During the gothic period (14th century), long and slim shapes had been "in" - not only for steeples but for people too. Ladies used to wear long and tight fitting clothes. Some experts speculate on very vague hints, that bandages had supported the visible slimness. That's quite reasonable, because female vanity existed at all times. However, no proven evidence is available.
At the end of the 15th century, front-laced bodices occurred, stiffened with strengthened fabric and sometimes even with wires of brass.



The First Period of Corsets - The Renaissance (16th Century)

Lady Catherine Parr
Lady Catherine Parr
The French word "Renaissance" means rebirth and is used for the regeneration of knowledge from the time of antiquity and, in some countries, pushing back religious restrictions, which had obstructed some cultural developments. But the antique style of fashion did not occur again. Instead, the richly decorated and highly expensive renaissance gowns were tailored using the finest fabrics, partly imported from far away (Chinese silk or East-European furs!), partly manufactured with newly developed techniques of weaving and colouring. Of course, this expensive fashion was once again only available for the upper class. The extraordinary pomp had to be demonstrated in public, by ladies and gentlemen. During those days, ‘iron’ was the leading mens' fashion for official purposes. The gentleman as representative of the ‘upper class’ preferred a highly polished and artificially decorated breastplate to demonstrate this. In Spain, at this time one of the leading states in Europe, this style of official fashion was taken over by the High-Society-Ladies. They didn't use an iron breastplate, but they shaped their silhouette in similar way by a stiff garment made of fabrics to have the same figure of high dignity - the corset was born.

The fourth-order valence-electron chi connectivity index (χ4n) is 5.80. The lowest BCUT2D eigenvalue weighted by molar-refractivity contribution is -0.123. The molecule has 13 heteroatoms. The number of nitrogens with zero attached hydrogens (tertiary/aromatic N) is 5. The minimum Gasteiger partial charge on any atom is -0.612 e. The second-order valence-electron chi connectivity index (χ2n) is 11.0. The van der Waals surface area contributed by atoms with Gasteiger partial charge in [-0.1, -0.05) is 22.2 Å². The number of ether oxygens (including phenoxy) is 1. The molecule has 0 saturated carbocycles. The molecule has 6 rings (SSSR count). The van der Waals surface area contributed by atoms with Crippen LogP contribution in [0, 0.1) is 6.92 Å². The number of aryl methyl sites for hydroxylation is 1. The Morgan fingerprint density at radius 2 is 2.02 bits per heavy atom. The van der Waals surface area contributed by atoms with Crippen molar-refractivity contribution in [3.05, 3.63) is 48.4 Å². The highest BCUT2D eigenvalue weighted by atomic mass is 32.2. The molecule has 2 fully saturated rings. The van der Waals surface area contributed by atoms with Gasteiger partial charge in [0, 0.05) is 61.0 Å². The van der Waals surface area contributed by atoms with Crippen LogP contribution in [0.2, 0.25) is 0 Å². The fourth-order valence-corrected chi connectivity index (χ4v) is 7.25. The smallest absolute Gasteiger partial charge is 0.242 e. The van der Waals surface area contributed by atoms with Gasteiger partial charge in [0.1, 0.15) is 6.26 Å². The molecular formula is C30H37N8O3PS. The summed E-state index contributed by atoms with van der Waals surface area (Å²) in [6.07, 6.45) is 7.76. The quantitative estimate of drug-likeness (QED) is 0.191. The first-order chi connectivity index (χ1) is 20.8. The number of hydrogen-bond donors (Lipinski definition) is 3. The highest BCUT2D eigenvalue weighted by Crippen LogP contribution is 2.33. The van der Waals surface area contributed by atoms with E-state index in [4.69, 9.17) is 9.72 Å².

These first corsets were made of fabrics or leather with sewed in pieces of wood or metal to create the necessary stiffness. These stiffeners had the function to support the body (not the bust) and to symbolize by its hardness and stiffness the stand-offishness of the Lady, very similar to the armour of her husband (which was more a symbol than a protection, too, because firearms were already being used). This corset-design was not meant to create a small waist or accentuated raised breasts. On the contrary, the fashion asked for "no-bust", the bust had to be pressed flat. A lady's highly stand-offishness excluded maternal curves. Matching the corset, a stiff conical hoop-skirt was in vogue. This underwear had a triple function: to display a maximum of fabric as an expression of wealth, to create a certain distance to other (lower class) people and, visually, to give the impression of an accentuated waist. It's quite sure that this fashion created some of the most uncomfortable garments women ever wanted to endure.

The Tudor fashion-style in England was very much influenced by the fashion of the Royal Court of Spain and was very similar in the elements of style. Austria, like Spain a part of the Empire of Habsburg, was influenced by the Spanish ideas of fashion, too, as well as the Netherlands. The courts in France, Germany and Italy preferred a less stiff line than the Spanish. In France people preferred obviously wide hips. They created an extra wide hoop-skirt, the so-called "panier".

In the time of late Renaissance, Elizabeth I was Queen of England. She gave the name to the fashion of the time as "Elizabethan Style", developed from the Tudor style. It was less rigorous and accentuated a small-laced waist. But the waist-reduction was not yet created by the corset itself, but by a laced bodice or by bandages.

Elizabeth I., - Phoenix Portrait - Nicholas Hilliard, England 1575/76
Elizabeth I., - Phoenix Portrait - Nicholas Hilliard, England 1575/76